mrwad99,

t+=5;

Note again what you have- a copy of the pointer,you are changing where this pointer points to ,but since this is a copy,the original still points to the original string.

Consider this:
char str[]="This is a string";

char *p,*copyofp;
p=&str[0];copyofp=&str[0];

Now if you do, copyofp+=5;

copyofp now points to "is a string" but p still points to the original "This is a string".

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ssnkumarCommented:
I think he is not able to appreciate the fact that, all the elements of array are passed to the function, instead only the address of the first element is passed.
If he understands this and also that C uses call-by-value, then he will definitely gets cleared!

-ssnkumar
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mrwad99Author Commented:
Right sorry about the delay, we are obviously in different time zones and I have only just got back to *my code* to try out the suggestions.

Firstly, an appology.

People have posted several comments about references; I already knew all of this/the stuff about char** etc but wondered how to do it with pure C - i.e. no references.  When I test this code I use cout just because the majority of code I write is C++ hence I always have some C++ project set up in VC++ quick to hand.  However I knew this was related more to C hence asked it here.  Sorry again.

Why am I asking this ?  Well, I am writing something in C that needs to be able to modify strings read from a file.  Now since I am reading lines into a char[], I wanted to be able to pass each read line to a function that would strip a certain amount of characters from the front of the string, i.e. by adjusting the offset at which the pointer starts.  Now when I decided to write a function to do this, the trouble started :)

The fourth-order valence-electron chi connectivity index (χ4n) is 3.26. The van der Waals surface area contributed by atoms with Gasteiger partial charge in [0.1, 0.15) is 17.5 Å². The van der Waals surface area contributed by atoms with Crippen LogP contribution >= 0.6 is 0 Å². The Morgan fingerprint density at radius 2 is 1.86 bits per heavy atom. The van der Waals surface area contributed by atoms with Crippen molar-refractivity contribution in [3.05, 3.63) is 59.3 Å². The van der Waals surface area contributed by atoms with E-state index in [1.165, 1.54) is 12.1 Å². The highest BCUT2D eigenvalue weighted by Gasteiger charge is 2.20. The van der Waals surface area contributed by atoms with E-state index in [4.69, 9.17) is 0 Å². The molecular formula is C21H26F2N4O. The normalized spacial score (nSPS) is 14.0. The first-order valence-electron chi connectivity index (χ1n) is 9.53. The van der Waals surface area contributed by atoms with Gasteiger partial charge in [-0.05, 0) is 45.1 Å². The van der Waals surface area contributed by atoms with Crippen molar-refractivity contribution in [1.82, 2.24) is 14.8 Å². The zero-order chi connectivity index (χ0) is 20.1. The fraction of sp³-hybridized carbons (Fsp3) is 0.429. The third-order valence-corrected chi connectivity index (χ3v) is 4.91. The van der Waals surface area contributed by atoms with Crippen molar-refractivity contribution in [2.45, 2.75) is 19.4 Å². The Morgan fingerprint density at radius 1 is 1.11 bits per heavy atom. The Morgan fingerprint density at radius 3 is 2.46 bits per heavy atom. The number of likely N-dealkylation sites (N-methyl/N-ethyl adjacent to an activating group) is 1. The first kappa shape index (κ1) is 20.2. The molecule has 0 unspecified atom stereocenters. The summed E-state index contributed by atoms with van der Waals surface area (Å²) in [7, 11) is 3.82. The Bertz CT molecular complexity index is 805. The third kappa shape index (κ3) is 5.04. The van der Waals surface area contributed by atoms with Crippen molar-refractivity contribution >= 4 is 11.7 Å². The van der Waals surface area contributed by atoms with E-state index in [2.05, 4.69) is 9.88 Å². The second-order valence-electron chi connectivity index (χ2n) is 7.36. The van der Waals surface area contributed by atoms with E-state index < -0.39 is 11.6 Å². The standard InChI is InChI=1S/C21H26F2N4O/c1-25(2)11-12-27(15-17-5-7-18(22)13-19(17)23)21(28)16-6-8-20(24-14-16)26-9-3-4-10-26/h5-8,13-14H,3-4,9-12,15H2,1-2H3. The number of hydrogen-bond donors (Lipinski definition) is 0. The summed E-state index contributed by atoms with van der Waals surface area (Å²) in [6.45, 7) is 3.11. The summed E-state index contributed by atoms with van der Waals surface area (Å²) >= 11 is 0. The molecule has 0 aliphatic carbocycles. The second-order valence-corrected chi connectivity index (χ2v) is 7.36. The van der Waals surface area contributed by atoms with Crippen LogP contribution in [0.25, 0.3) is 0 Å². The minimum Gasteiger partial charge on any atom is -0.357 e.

As correctly noted by ozo, I can do this _when str is a char*_  However when I do this passing str as a char[], it does not like it.

void Test(char** t)
{
      *t+=4;
}

int main ()
{
          char str[] = "This is a string";
      Test(str);
      return 0;
}
cannot convert parameter 1 from 'char [17]' to 'char ** '

Grrrrrrrrrrrrrr.  

Now I am thinking that I cannot do this in the way I want to.  Is that correct ?

(Points increased to 300 as there has been a lot of useful info here).
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MysidiaCommented:
Try:

void Test(char** t)
{
     *t+=4;
}

int main ()
{
      char str[] = "This is a string", *p = str;
     Test(&p);   /* Address of p... this is the C way to do it
                           Note that you can't modify the base address of char str[]="Blah";
                            Test(&str) would result in an invalid program and
                             therefore undefined behavior */

     printf("%s\n", p);
     return 0;
}

I can't emphasize this enough.
char str[]  declares it in such a way that str is only an rvalue and not an lvalue, and in
particular that it is not a pointer that you can re-assign.  This is a separate issue from
the target space being writable or not.

As for ISO 1999 C; I don't believe there are many compilers out there
that claim to fully support those new extensions, C89 is still much more widely used.

Note that...

int main()
{
   char str[] = "This is a string";

   str = "blah blah blah";